Spell (N): A spoken word or form of words held to have magic power

Binds (V): Third person present tense of the word “bind”, that is, to tie or fasten (something) tightly together

Intellectual (Adj): Possessing a highly developed intellect

Stretch (V): (Of something soft or elastic) be made or be capable of being made longer or wider without tearing or breaking

Soft (Adj): Having a pleasing quality involving a subtle effect or contrast rather than sharp definition

Circumstance (N): A fact or condition connected with or relevant to an event or action

Freshening (V): Present participle form of the word “freshen”, that is, to make (something) newer, cleaner, or more attractive

Showers (N): Plural form of the word “shower”, that is, a brief and usually light fall of rain, hail, sleet, or snow

Unnumbered (Adj): Not counted, typically because very great

Perceptions (N): Plural form of the word “perception”, that is, the ability to see, hear, or become aware of something through the senses

Shed (V): Cast or give off (light)

Influence (N): The capacity to have an effect on the character, development, or behaviour of someone or something, or the effect itself

Worship (V): Show reverence and adoration for (a deity)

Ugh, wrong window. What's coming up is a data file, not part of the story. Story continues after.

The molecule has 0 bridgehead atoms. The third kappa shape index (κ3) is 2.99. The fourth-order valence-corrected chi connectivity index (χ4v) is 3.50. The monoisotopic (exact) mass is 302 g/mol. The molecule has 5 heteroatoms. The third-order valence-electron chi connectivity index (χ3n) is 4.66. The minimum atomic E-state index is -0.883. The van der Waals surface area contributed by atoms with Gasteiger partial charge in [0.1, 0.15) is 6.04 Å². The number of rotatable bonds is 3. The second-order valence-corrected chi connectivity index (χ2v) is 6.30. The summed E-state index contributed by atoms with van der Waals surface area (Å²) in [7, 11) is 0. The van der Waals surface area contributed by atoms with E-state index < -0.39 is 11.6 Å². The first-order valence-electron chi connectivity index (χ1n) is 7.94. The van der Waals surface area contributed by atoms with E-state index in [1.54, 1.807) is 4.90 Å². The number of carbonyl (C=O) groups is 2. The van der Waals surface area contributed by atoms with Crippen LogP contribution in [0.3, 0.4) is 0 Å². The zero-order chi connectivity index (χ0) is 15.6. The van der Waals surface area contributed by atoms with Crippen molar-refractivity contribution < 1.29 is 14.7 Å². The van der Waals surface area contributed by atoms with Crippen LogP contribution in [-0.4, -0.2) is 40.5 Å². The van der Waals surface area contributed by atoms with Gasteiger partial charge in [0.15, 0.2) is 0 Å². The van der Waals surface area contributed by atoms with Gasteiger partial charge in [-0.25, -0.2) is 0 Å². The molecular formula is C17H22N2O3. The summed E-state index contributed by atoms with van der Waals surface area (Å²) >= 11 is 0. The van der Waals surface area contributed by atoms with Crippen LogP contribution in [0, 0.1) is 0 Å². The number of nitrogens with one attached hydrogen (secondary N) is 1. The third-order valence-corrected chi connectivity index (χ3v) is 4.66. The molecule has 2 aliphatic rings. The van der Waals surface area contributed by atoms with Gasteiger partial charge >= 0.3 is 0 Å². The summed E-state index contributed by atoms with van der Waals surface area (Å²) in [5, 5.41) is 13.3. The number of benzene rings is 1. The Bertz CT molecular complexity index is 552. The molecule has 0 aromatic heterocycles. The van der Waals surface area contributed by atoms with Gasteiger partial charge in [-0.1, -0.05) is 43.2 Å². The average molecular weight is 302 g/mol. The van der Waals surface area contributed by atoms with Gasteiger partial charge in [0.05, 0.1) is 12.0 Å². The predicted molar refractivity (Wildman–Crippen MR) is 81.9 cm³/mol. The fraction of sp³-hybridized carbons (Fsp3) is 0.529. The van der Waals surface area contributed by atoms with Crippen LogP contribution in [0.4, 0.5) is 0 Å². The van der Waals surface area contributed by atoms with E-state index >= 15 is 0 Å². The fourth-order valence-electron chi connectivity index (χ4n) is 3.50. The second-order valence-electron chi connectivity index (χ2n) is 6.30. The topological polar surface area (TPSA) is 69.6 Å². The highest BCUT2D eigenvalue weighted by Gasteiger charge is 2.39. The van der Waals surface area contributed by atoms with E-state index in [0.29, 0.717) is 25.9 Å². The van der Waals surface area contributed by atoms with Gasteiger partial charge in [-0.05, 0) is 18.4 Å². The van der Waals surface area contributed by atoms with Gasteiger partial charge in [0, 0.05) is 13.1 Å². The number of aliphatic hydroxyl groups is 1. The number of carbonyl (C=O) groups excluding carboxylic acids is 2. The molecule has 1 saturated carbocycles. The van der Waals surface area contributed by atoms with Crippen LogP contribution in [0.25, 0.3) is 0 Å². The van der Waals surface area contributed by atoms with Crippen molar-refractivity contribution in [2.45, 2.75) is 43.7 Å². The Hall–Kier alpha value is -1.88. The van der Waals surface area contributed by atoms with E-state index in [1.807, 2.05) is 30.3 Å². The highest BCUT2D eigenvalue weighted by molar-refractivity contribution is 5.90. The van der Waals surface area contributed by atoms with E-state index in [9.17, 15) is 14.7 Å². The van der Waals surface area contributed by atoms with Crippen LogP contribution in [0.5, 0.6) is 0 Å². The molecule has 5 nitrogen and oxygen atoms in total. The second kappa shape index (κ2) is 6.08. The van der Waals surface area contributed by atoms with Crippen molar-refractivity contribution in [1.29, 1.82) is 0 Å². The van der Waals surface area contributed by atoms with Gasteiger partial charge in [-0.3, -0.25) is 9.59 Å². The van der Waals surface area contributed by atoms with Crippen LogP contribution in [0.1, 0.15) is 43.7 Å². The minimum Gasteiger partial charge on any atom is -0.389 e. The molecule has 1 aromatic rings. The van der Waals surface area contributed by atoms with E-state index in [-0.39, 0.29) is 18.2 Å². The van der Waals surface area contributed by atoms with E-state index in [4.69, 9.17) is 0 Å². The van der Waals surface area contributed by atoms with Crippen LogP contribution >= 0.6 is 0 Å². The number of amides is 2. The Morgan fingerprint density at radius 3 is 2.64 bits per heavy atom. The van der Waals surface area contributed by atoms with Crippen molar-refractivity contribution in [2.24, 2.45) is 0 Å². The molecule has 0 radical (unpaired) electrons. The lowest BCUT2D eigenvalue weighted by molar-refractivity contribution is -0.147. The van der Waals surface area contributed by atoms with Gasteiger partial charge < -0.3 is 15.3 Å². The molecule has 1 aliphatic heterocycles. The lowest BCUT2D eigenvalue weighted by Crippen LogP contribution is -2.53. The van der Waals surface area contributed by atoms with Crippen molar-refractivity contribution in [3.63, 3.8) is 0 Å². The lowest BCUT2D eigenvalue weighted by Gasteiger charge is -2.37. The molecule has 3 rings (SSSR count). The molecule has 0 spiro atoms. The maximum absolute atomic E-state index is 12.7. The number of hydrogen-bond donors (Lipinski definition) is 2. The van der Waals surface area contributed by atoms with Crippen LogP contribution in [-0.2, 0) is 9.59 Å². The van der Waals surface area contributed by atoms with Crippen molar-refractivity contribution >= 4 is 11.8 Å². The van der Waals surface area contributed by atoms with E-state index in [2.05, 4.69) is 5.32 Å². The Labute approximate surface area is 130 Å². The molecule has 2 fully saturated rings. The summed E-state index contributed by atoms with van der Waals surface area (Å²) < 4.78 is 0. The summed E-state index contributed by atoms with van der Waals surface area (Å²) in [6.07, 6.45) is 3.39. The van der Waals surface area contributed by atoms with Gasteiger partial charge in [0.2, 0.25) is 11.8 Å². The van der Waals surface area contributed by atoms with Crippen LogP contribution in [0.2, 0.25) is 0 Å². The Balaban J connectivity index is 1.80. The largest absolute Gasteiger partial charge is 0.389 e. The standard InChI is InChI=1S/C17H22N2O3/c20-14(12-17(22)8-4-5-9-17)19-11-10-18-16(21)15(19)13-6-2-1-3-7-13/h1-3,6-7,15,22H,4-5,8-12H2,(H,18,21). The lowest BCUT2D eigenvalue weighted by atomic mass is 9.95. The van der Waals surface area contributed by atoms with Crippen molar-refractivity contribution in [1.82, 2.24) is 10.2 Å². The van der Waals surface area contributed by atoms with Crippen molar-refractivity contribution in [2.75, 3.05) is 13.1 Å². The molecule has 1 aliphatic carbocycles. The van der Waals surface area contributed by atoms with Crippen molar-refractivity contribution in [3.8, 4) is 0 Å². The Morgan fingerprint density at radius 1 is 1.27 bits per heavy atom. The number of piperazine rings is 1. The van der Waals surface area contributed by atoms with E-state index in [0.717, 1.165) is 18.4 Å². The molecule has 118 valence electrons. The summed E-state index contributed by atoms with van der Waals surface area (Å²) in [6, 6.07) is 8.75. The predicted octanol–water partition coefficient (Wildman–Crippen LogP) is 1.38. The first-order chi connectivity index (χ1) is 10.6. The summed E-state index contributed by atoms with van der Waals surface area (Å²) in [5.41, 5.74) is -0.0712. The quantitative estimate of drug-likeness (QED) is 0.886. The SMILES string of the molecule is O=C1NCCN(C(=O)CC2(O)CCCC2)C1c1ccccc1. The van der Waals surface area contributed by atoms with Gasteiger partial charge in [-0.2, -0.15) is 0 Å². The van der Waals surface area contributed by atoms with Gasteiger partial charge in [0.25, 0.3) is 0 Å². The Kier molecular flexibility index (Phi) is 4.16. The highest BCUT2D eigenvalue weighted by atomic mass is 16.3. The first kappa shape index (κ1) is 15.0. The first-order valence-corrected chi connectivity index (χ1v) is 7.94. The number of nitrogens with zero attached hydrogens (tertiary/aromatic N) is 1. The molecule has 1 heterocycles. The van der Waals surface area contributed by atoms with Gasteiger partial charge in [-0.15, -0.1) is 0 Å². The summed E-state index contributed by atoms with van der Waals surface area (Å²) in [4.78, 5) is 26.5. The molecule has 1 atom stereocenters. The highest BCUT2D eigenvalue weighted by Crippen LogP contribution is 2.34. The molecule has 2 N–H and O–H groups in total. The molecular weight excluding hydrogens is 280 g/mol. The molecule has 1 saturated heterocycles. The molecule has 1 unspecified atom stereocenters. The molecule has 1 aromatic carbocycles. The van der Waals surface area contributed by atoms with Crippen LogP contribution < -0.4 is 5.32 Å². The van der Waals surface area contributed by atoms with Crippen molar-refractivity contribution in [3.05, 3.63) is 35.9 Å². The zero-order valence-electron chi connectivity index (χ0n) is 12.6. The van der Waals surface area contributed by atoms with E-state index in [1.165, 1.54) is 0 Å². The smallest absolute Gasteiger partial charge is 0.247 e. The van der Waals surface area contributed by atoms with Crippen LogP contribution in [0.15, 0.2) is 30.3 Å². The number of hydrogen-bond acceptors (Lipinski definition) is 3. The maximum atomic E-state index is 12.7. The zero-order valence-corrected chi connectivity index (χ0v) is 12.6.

Omnipotence (N): The quality of having unlimited or very great power

Joyance (N): Delight; enjoyment

Futurity (N): The future time

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Weaving (V): Present participle form of the word “weave”, that is, to form (fabric or a fabric item) by interlacing long threads passing in one direction with others at a right angle to them

Chaplets (N): Plural form of the word “chaplet”, that is, a garland or circlet for a person’s head

Gain (V): Obtain or secure (something wanted or desirable)

In vain: Without success or a result

Sonnet to the Pupils of the Hindu College  Summary

This poem, as the title shows, is a sonnet. A sonnet consists of fourteen lines divided into an eight-line unit known as an octet, and a six-line unit known as a sestet. The octet and sestet can together form a single stanza (which is the case in ‘Sonnet to the Pupils of the Hindu College’), or appear as two separate stanzas. Since the fourteen lines of this sonnet are not divided into stanzas, they are divided into meaningful segments for the purposes of this summary in order to make this poem easier to follow and understand.

Lines 1 – 2:

Expanding like the petals of young flowers
I watch the gentle opening of your minds

In these lines, the poet tells his students what effect education is having on them. Previously, they were closed minded. However, education is making their minds open up. The poet compares this opening up with the blossoming of a flower, when its petals spread outwards from its centre. The prospect of his students becoming more open-minded delights the poet.

Lines 3 – 6:

And the sweet loosening of the spell that binds
Your intellectual energies and powers
That stretch (like young birds in soft summer hours)
Their wings to try their strength. O! how the winds